Final Report

Video Lecture

Video, Slides

Description:

The Final Report Guidelines are the primary reference document for this assignment.

Requirements and Grading:

The Final Report is held to professional standards of language and format and is evaluated by staff in the ECE Editorial Services, who also check theses and dissertations for the department. The report is also evaluated for technical content and organization by the course staff. The Grading Rubrics are available for both English/Formatting and Technical Content , but here are some pointers:

  1. If you didn't click the link above, the Final Report Guidelines should be your first stop.
  2. Use a template to help get the formatting right (Microsoft Word template or LaTeX template).
  3. Since your Final Report is similar in purpose to a thesis, you may find the Thesis Writing Guidelines helpful for style and formatting.
  4. For citations, you may also find the IEEE Citation Reference guide useful.
  5. Please note the maximum number of pages (20) allowed for the final report. This does not include your references or appendices.You will be penalized for going over the maximum number of pages and/or not following the prescribed format.
  6. Submission and Deadlines:

    The Final Report document should be uploaded to My Project on PACE in PDF format by the deadline on the Calendar.

S.I.P. (Smart Irrigation Project)

Jackson Lenz, James McMahon

S.I.P. (Smart Irrigation Project)

Featured Project

Jackson Lenz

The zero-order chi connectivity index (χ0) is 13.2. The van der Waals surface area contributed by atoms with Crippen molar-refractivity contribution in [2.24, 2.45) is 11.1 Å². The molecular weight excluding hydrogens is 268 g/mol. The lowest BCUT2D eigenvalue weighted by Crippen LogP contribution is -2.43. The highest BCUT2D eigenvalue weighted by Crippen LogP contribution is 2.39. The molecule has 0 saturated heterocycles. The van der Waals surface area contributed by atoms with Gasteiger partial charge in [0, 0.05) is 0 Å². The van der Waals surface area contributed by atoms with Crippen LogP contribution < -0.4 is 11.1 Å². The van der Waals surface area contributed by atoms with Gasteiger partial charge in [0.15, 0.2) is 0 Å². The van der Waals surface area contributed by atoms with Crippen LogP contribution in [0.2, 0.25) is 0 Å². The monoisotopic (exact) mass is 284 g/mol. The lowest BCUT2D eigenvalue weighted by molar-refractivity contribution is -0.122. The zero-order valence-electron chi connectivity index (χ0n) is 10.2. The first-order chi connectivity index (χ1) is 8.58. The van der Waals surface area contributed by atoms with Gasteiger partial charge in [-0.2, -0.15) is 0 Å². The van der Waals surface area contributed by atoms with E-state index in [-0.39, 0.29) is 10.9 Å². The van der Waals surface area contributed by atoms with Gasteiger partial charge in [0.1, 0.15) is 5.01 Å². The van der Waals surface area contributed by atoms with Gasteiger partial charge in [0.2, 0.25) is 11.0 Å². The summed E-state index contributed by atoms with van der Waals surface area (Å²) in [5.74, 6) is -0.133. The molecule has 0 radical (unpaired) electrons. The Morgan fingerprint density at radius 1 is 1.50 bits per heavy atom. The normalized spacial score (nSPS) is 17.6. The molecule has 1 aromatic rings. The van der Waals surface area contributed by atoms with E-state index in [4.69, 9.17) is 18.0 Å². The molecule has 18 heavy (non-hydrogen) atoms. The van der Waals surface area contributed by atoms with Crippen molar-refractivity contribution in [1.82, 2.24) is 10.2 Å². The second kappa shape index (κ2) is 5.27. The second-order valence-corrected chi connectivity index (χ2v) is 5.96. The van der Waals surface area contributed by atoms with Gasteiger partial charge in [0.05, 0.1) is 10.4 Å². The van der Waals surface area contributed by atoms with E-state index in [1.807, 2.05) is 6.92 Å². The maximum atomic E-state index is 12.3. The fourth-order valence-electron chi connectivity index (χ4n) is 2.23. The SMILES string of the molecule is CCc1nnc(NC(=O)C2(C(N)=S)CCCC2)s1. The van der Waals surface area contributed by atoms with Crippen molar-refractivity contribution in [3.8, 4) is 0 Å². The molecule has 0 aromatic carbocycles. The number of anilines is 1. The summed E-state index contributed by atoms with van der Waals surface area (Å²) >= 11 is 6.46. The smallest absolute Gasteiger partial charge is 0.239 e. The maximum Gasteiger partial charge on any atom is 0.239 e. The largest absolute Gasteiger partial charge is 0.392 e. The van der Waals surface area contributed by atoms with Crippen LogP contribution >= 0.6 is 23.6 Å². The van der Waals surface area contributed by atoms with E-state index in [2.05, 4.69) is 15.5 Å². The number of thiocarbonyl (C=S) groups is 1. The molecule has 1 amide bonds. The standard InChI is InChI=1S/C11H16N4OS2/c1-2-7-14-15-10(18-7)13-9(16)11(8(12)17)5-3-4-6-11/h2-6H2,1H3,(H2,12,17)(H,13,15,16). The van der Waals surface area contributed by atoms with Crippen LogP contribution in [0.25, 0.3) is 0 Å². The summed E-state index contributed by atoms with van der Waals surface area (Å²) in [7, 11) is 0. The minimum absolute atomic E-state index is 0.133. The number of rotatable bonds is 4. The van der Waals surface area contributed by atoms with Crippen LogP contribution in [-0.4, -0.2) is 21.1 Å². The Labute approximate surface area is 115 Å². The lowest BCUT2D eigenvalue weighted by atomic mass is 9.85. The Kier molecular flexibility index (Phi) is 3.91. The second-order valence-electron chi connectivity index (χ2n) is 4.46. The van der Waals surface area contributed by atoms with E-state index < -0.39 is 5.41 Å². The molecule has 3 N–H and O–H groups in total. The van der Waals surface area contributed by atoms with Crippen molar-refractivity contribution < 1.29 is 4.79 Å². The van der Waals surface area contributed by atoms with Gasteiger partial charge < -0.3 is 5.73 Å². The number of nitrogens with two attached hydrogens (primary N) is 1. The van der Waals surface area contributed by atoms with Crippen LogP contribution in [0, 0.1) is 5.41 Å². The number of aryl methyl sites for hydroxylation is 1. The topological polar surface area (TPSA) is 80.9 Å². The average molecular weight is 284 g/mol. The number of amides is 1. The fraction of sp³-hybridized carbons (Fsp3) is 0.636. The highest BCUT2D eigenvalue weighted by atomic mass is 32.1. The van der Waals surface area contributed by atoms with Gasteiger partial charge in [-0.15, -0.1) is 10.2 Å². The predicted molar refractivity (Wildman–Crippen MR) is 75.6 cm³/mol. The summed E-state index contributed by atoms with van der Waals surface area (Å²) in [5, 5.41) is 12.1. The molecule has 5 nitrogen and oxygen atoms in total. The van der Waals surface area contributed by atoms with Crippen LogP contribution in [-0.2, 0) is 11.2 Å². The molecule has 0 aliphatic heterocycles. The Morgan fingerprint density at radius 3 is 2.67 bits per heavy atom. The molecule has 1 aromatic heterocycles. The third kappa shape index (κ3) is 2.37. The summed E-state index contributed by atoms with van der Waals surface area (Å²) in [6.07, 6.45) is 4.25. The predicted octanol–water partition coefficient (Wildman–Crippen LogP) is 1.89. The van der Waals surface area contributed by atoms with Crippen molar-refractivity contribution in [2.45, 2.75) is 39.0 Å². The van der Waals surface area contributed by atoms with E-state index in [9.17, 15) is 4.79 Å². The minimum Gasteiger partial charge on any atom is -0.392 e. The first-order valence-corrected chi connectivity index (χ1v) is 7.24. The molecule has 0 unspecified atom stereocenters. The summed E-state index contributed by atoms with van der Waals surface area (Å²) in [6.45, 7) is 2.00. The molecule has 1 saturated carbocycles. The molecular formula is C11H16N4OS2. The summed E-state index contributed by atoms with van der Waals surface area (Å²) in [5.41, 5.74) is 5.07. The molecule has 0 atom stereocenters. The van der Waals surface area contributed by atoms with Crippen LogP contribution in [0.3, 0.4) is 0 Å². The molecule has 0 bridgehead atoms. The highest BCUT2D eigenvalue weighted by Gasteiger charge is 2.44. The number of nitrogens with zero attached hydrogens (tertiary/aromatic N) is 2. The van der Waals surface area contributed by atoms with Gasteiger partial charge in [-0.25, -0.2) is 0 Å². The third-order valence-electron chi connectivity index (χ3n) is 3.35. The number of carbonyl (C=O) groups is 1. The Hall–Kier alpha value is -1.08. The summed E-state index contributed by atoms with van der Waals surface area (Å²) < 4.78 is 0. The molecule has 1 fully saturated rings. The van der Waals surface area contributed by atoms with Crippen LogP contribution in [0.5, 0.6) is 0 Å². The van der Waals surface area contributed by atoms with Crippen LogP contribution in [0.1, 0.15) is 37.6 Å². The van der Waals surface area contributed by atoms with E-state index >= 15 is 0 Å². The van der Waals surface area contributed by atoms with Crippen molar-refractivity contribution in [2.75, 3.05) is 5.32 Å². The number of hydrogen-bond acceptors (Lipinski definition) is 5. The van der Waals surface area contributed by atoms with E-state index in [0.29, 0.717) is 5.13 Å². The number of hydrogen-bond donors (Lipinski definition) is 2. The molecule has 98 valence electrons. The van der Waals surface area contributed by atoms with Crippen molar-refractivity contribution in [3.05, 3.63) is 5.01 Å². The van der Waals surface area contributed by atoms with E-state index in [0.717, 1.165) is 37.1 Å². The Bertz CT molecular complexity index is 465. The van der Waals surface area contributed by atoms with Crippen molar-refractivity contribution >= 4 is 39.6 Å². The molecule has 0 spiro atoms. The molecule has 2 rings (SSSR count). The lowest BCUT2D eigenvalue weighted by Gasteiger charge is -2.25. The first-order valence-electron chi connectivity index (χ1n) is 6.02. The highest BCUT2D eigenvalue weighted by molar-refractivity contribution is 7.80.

James McMahon

Our project is to be a reliable, robust, and intelligent irrigation controller for use in areas where reliable weather prediction, water supply, and power supply are not found.

Upon completion of the project, our device will be able to determine the moisture level of the soil, the water level in a water tank, and the temperature, humidity, insolation, and barometric pressure of the environment. It will perform some processing on the observed environmental factors to determine if rain can be expected soon, Comparing this knowledge to the dampness of the soil and the amount of water in reserves will either trigger a command to begin irrigation or maintain a command to not irrigate the fields. This device will allow farmers to make much more efficient use of precious water and also avoid dehydrating crops to death.

In developing nations, power is also of concern because it is not as readily available as power here in the United States. For that reason, our device will incorporate several amp-hours of energy storage in the form of rechargeable, maintenance-free, lead acid batteries. These batteries will charge while power is available from the grid and discharge when power is no longer available. This will allow for uninterrupted control of irrigation. When power is available from the grid, our device will be powered by the grid. At other times, the batteries will supply the required power.

The project is titled S.I.P. because it will reduce water wasted and will be very power efficient (by extremely conservative estimates, able to run for 70 hours without input from the grid), thus sipping on both power and water.

We welcome all questions and comments regarding our project in its current form.

Thank you all very much for you time and consideration!